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Hadassah (הדסה‎)

TitleQueen of Persia and Medes
SpouseAhasuerus of Persia
    • Abihail (biological father)
    • Mordecai (adoptive father)

Esther,[a] originally Hadassah, is the eponymous heroine of the Book of Esther in the Hebrew Bible. According to the biblical narrative, which is set in the Achaemenid Empire, the Persian king Ahasuerus falls in love with Esther and marries her.[1] His grand vizier Haman is offended by Esther's cousin and guardian Mordecai because of his refusal to prostrate before him; prostrating in front of another person was a prominent gesture of respect in Persian society, but deemed unacceptable by Mordecai, who believes that a Jew should only express submissiveness to God. Consequently, Haman plots to have all of Persia's Jews killed, and eventually convinces Ahasuerus to permit him to do so. However, Esther foils the plan by revealing and decrying Haman's plans to Ahasuerus, who then has Haman executed and grants permission to the Jews to take up arms against their enemies;[2] Esther is hailed for her courage and for working to save the Jewish nation from eradication.

The Book of Esther's story provides the traditional explanation for Purim, a celebratory Jewish holiday that is observed on the Hebrew date on which Haman's order was to go into effect, which is the day that the Jews killed their enemies after Esther exposed Haman's intentions to her husband. Since the 1890s, several academics have “agreed in seeing [The Book of] Esther as a historicized myth or ritual” and generally concluded that Purim is rooted in a Babylonian or Persian myth or festival—though which one is a subject of discussion.[3][4]

Two related forms of the Book of Esther exist: a shorter Biblical Hebrew–sourced version found in Jewish and Protestant Bibles, and a longer Koine Greek–sourced version found in Catholic and Orthodox Bibles.[5]


When she is introduced, in Esther 2:7, she is first referred to by the Hebrew name Hadassah,[6] which means "myrtle tree."[7] This name is absent from the early Greek manuscripts, although present in the targumic texts, and was probably added to the Hebrew text in the 2nd century CE at the earliest to stress the heroine's Jewishness.[8] The name "Esther" probably derives from the name of the Babylonian goddess Ishtar or from the Persian word cognate with the English word "star" (implying an association with Ishtar) though some scholars contend it is related to the Persian words for "woman" or "myrtle".[9]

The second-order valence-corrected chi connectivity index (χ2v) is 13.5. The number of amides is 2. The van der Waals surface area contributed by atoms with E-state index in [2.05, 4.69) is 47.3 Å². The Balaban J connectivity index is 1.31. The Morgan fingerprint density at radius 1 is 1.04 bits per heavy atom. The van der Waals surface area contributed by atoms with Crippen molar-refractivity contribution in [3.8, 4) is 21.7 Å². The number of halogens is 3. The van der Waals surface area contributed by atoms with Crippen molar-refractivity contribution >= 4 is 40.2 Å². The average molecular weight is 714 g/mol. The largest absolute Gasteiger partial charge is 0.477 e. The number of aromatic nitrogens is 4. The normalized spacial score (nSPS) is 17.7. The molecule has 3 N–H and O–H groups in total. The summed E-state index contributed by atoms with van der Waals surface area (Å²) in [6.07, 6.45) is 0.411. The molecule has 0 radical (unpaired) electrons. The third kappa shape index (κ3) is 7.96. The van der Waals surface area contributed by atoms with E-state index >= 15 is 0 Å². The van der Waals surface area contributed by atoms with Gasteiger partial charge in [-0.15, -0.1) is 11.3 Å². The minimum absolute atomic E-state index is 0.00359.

Esther Denouncing Haman (1888) by Ernest Normand

In the third year of the reign of King Ahasuerus of Persia the king banishes his queen, Vashti, and seeks a new queen. Beautiful maidens gather together at the harem in the citadel of Susa under the authority of the eunuch Hegai.[1]

Esther, a cousin of Mordecai, was a member of the Jewish community in the Exilic Period who claimed as an ancestor Kish, a Benjamite who had been taken from Jerusalem into captivity. She was the orphaned daughter of Mordecai's uncle, another Benjamite named Abihail. Upon the king's orders, Esther is taken to the palace where Hegai prepares her to meet the king. Even as she advances to the highest position of the harem, perfumed with gold and myrrh and allocated certain foods and servants, she is under strict instructions from Mordecai, who meets with her each day, to conceal her Jewish origins. The king falls in love with her and makes her his Queen.[1]

Following Esther's coronation, Mordecai learns of an assassination plot by Bigthan and Teresh to kill King Ahasuerus. Mordecai tells Esther, who tells the king in the name of Mordecai, and he is saved. This act of great service to the king is recorded in the Annals of the Kingdom.

After Mordecai saves the king's life, Haman the Agagite is made Ahasuerus' highest adviser, and orders that everyone bow down to him. When Mordecai (who had stationed himself in the street to advise Esther) refuses to bow to him, Haman pays King Ahasuerus 10,000 silver talents for the right to exterminate all of the Jews in Ahasuerus' kingdom. Haman casts lots, Purim, using supernatural means, and sees that the thirteenth day of the Month of Adar is a fortunate day for the genocide. Using the seal of the king, in the name of the king, Haman sends an order to the provinces of the kingdom to allow the extermination of the Jews on the thirteenth of Adar. When Mordecai learns of this, he tells Esther to reveal to the king that she is Jewish and ask that he repeal the order. Esther hesitates, saying that she could be put to death if she goes to the king without being summoned; nevertheless, Mordecai urges her to try. Esther asks that the entire Jewish community fast and pray for three days before she goes to see the king; Mordecai agrees.

On the third day, Esther goes to the courtyard in front of the king's palace, and she is welcomed by the king, who stretches out his scepter for her to touch, and offers her anything she wants "up to half of the kingdom". Esther invites the king and Haman to a banquet she has prepared for the next day. She tells the king she will reveal her request at the banquet. During the banquet, the king repeats his offer again, whereupon Esther invites both the king and Haman to a banquet she is making on the following day as well.